• You could attempt to find them an e-pal or traditional penpal, if they do not already have Facebook friends who speak the foreign language.
So all in all, there should be little problem finding a variety of interesting and challenging things for your bilingual pupil to do. They might also provide an opportunity for you and your colleagues to practise their skills.

Saturday, 21 September 2013

So what about iPads for MFL?

Ipads are being deployed in vast numbers, it seems, across the nation's schools. How useful are they to MFL learners and teachers?

The first question to ask is what do we need our technology for? In MFL we are aiming to improve the four skills. Anything which can aid us in developing pupils' comprehension, grammatical command, vocabulary knowledge and oral proficiency should be welcomed if it can be afforded.

An ICT room of PCs fulfills many needs and can even be turned into a language lab for oral practice, but in schools it is not always easy to book time when you want it and you have to move classes around. The enormous attraction of the tablet is its portability, so there are certainly advantages to having it handy for instant listening/streamed video work, interactive grammar and vocabulary work. There's no need to book a room, no need to compete with other subjects for computer time.

One issue with the iPad, of course, is that it will not display any content in Flash and will not run all Hot Potato exercises successfully. With this in mind, I wonder how many schools have opted for Android devices.

It is also the case that publishers are now bringing out subject-specific resources for the ipad, for example Nelson-Thornes have just released topic based units of work downloadable from the iTunes store. I cannot vouch for the quality of these.

Practicalities are bound to be a concern. What if a pupil's iPad has no charge? What if it doesn't work? What if they have forgotten it? Well, I guess those issues arise in a computer room and you get by with sharing. Nor do I think we should ignore the environmental issue of electricity consumption with greater use of portable devices. In this regard, at least the iPad consumes a good deal less electricity than a traditional PC.

So, in sum, do we need iPads? Probably not. Would they (do they) add something to the MFL classroom? Almost certainly.

If I were in a position to be designing a departmental policy on iPad use, I would try to focus on using them for listening (preferably with video), either using interactive sites or added worksheets (such as the ones I have been making for I would also stress their use for developing grammatical and comprehension skill via sites such as MYLO, Languagesonline, Audio Lingua the Carmen Vera Perez site and Bonjour de France. Overall I would see the tablet as a consumption tool more than a production tool. I would be a little wary of creative apps which pupils may fritter time away on.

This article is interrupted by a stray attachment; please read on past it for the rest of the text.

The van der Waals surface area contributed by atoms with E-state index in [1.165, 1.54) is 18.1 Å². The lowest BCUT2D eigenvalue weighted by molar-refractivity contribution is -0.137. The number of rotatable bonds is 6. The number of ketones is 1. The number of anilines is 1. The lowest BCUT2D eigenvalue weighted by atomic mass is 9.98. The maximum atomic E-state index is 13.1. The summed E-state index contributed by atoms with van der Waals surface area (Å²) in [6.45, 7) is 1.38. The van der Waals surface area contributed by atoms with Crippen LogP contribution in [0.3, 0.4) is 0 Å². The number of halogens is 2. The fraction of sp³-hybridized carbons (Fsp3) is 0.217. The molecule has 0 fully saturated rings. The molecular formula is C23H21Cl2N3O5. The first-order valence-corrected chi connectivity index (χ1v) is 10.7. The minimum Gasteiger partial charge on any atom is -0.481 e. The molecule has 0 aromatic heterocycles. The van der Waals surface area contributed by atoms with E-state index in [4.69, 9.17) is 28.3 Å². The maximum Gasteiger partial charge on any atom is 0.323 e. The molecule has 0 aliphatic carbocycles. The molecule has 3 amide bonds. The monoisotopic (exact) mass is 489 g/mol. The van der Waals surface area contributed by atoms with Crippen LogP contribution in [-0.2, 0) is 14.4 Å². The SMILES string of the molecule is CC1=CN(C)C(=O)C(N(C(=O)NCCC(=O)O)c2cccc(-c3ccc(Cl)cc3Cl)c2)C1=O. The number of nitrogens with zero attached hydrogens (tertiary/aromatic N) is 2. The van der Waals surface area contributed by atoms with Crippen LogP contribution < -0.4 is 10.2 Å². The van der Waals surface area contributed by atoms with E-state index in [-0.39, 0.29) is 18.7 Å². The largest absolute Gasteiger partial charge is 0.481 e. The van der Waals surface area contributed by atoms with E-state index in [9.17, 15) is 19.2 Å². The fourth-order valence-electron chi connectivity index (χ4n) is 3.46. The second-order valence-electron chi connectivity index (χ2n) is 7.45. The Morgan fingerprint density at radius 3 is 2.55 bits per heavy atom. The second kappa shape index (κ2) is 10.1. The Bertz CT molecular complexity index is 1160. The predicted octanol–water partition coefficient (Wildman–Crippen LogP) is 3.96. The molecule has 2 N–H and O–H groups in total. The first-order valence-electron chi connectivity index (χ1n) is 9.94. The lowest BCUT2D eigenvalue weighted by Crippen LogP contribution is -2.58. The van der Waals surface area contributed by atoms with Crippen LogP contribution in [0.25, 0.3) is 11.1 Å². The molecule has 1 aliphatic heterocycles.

For a more detailed assessment of iPads in the MFL classroom from someone who knows the field really well and trains people around the world, look at Joe dale's blog here.

For a list of apps for the iPad, you might find this useful, but this field will be changing rapidly.

Wednesday, 18 September 2013

European Day of Languages assembly talk

I did this assembly talk a few years ago. Feel free to use it or adapt it.

Today is officially the European Day of Languages.

Here is a poem by Olivia McMahon

Learning a language

Is like doing a jigsaw puzzle

Of a million pieces

With a picture that keeps changing.

It's like getting lost in a foreign city without a map.

It's like playing tennis without a ball,

like being an ant in a field of grasshoppers.

It's like being an acrobat with a broken leg,

An actor without a script,

A carpenter without a saw,

A storyteller without a middle or an end.

 But then gradually

It's like being out in the early morning

with the mists lifting.

It's like a chink of light under a door,

like finding the glove you were looking for,

Catching the train you thought you were going to miss,

Getting an unlooked-for present,

Exchanging a smile.

And then one day it's like riding a bicycle

Very fast downhill.


How many languages are there in the world? Well, it’s hard to know for sure because most languages are not written down and most are spoken by small numbers of people living in remote parts of the globe, for example tribes in the Amazon jungle. The best estimate we have is nearly 7000, of which nearly half are in danger of extinction.   7000 is a lot of languages and each one is well adapted to the culture which uses it.

As for the most widely spoken languages in the world, this depends on how you count up.  But if you just measure people who speak a language as their native tongue: one table suggests that the top 10 are: Mandarin Chinese, English, Hindi, Spanish, Arabic, Russian, Portuguese, Bengali, Malay and French. By the way, Chinese is a long way ahead with about a billion speakers.